That's my point. Being in this business is great. There are lots of characters, lots of pressure, and some unreal situations when colorful people succumb to the pressure. I have lots of memories, lots of stories, some good, some bad, all very real. I'm remembering these out loud for myeslf as well as you readers cause I forget a lot and remembering is what keeps us humble and honors the past and all those who have come and gone through our lives.
But I wanted to start off with a bang. Something truly burned in my memory and too much fun not to share right off the bat. This one I'll never forget. No names or places neccessary but some of you know this one already.
I was maybe 6 months out of culinary school. I had been in the business for 6 years but had only recently had my eyes really opened through school and travel. I worked the pantry at a very busy higher end seafood restaurant. It was great exposure to volume, stress, heat, and above all else, speed. For a few weeks in the peak summer season, in the middle of service, let's say 7:15ish, the printers in the kitchen would go down. Maybe not the pantry one but always the hot side printer. It led to 20 minutes of mass chaos and the chef having to refire and reorganize based off of handwritten dups from servers whose script was not only worse than doctors but individually coded in some mix of Swahili and Navajo. It was miserable. It slowed everything down. And it wouldn't stop happening. At a large property such as this, kitchen problems of any sort, technical, equipment, etc., were by no means priority. I am reminded of a time at another restaurant that underwent a 1/2 million dollar renovation in the dining room, in the kitchen, for weeks, we used a broom handle to prop the convection oven door closed. I named it, and taped a cut out of the Quaker Oats guy to it. He was to me like Wilson was to Tom Hanks. And I digress again....
So, no printer at crunch time for weeks. It was large line. Big pantry, saute, expo, grill, fryer station. One night, chef had too much. Way too much and what ensued was one of my most memorable kitchen moments. As per usual, it got crazy. Tickets flooding in. Noise, flames, the usual. I was in the pantry slinging out apps, salads, desserts, and the system went down again. I still had a head full of orders and went about my business. All of a sudden, wires taped or faceted down began popping out, my printer disappeared from sight, more wires flew this way or that. I looked down the line in time to see the chef ripping the hot printer from the window, cords and all, barrel down the line, rip the baskets out of one of the fryers, and give said printer a bath in 350F oil. Down to Davy Jones' locker....ok, maybe Long John Silver's. He did beer batter it first! Anyways, there stood 6 cooks, dishwashers, servers all in stunned silence. It was one of those not sure whether to laugh or cry situations. He was upset to say the least. I don't recall the rest of service that night. I know that no more tickets printed up. I remember a moment of clarity in the eyes of the chef and sous. They popped the printer in the convection oven to dry out or salvage what probably wore a sticker of more than just a couple dollars. After that, french fried printer disappeared. Fancy enough, a brand new one appeared the next day.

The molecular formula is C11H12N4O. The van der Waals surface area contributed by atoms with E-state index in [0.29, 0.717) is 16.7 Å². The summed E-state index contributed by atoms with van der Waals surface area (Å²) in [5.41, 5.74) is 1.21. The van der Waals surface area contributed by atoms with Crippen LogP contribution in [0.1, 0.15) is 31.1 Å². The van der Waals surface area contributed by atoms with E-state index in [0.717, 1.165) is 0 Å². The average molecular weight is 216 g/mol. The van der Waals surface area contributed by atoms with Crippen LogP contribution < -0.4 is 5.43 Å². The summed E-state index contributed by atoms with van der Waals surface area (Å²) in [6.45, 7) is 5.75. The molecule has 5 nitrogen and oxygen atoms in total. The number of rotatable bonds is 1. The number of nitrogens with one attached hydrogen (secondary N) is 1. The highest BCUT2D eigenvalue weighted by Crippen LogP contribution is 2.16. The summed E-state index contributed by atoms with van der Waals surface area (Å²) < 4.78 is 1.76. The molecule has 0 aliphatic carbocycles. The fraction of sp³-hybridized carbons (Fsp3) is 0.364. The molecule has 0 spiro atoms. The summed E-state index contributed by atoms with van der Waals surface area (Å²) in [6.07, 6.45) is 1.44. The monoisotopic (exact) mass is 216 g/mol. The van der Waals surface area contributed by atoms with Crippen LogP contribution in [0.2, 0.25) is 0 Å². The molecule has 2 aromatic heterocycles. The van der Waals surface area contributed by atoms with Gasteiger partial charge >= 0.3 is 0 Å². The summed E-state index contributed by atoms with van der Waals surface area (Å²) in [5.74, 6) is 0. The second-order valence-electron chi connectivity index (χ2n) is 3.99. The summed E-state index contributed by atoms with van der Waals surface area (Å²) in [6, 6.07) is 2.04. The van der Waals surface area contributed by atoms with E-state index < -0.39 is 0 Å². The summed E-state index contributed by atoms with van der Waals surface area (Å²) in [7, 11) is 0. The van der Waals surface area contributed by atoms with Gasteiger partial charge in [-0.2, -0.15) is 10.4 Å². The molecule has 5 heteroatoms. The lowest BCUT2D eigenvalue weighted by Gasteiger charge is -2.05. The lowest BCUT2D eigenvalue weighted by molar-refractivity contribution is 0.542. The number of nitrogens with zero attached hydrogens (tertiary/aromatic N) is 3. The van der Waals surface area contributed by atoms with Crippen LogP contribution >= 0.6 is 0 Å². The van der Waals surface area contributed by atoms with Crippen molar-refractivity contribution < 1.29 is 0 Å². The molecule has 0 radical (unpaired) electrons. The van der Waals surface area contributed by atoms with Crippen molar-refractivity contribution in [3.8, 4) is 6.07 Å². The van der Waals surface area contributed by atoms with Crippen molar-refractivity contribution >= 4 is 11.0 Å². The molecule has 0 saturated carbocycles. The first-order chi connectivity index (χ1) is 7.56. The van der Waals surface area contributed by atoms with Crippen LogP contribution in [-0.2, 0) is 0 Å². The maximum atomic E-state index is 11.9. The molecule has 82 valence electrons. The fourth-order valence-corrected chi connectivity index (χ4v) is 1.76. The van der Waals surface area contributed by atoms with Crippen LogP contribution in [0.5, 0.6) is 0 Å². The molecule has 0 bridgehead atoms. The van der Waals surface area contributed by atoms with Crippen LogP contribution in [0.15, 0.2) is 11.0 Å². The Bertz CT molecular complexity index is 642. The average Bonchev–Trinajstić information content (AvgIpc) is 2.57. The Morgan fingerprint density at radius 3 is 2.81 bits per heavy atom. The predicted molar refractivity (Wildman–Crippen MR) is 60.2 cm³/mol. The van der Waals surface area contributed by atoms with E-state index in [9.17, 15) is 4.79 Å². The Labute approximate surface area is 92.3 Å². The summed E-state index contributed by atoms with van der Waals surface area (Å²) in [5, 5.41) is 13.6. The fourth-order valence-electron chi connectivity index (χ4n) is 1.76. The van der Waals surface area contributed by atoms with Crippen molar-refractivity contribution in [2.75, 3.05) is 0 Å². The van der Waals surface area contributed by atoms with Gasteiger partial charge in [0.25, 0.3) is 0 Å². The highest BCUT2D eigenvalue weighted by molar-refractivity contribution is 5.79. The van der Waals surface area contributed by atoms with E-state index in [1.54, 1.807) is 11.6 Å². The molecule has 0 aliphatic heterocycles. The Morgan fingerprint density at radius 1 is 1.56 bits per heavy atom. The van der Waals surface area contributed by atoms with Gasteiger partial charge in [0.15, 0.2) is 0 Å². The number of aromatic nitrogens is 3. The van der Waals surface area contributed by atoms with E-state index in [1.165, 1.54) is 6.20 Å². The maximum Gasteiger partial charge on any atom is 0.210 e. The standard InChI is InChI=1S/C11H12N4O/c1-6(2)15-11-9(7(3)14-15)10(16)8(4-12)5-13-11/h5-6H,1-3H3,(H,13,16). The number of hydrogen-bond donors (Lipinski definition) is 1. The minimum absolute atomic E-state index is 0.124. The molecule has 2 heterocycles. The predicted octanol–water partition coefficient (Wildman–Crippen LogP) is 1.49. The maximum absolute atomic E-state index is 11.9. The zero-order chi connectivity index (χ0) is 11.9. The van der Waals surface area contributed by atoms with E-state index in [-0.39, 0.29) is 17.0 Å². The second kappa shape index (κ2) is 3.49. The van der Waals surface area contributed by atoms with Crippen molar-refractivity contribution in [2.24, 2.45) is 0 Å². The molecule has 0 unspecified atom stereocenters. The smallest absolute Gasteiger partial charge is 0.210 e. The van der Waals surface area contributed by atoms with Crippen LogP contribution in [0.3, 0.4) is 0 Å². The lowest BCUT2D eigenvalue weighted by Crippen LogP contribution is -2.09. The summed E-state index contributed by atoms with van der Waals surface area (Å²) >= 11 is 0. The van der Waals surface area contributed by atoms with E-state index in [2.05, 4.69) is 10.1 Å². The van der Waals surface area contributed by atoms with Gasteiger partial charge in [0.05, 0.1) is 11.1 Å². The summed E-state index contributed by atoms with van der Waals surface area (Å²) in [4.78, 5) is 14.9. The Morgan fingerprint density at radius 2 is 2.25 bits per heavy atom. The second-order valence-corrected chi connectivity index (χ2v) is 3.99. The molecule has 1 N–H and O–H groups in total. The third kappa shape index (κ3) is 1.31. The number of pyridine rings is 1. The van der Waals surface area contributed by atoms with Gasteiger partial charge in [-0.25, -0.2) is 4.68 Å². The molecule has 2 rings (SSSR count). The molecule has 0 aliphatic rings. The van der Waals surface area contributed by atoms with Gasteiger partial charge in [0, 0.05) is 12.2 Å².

That was good. A story told over and over again among cooks who were or were not even there. Years later, I got it. That level of stress and what it can do to you. Better crispy printers than heart attacks. Till next time.....

Orange Shrimp with Broccoli Rabe

Just playing around with this one, craving soy sauce spawned this little snack....

Phishing for summer

Short but sweet.....
Just excited that Phish is again in my life. What does it have to do with food? Well, some of the tastiest things I have eaten were in the lot at a show. Grilled cheese, burritos, goo balls.......and really, buttermilk pancakes with local maple syrup and bananas and toasted walnuts. A long time ago in a land far, far away. I lived a different way but looking back, food was always there.
I paid a bunch to do it again but it's ok. I get to show the girl I love what I've been raving about for years. I get to spend the 4th of July weekend in a crowd of amazing lunatics. And now that I'm older and over shenanigans, I get to vend.....tacos+Phish+more tacos=some much goodness. Looking forward to more posts soon.....I got 2 drafts in the works....

Friday, April 2, 2010

Braised Brisket Tortellini's

Brennan has me on this tulip shaped tortellini kick. This shape just makes using pasta more fun, it adds a second dimension by being able to not only fill the pasta.....but also the well created by the tulip shape. This guy was finished with tomato butter and finely sliced haricot vert. I also like the versatility added for small plates by this shape. Thanks bro, got any other shapes??

Braised Brisket.....Pasta Dough....Hmmmmm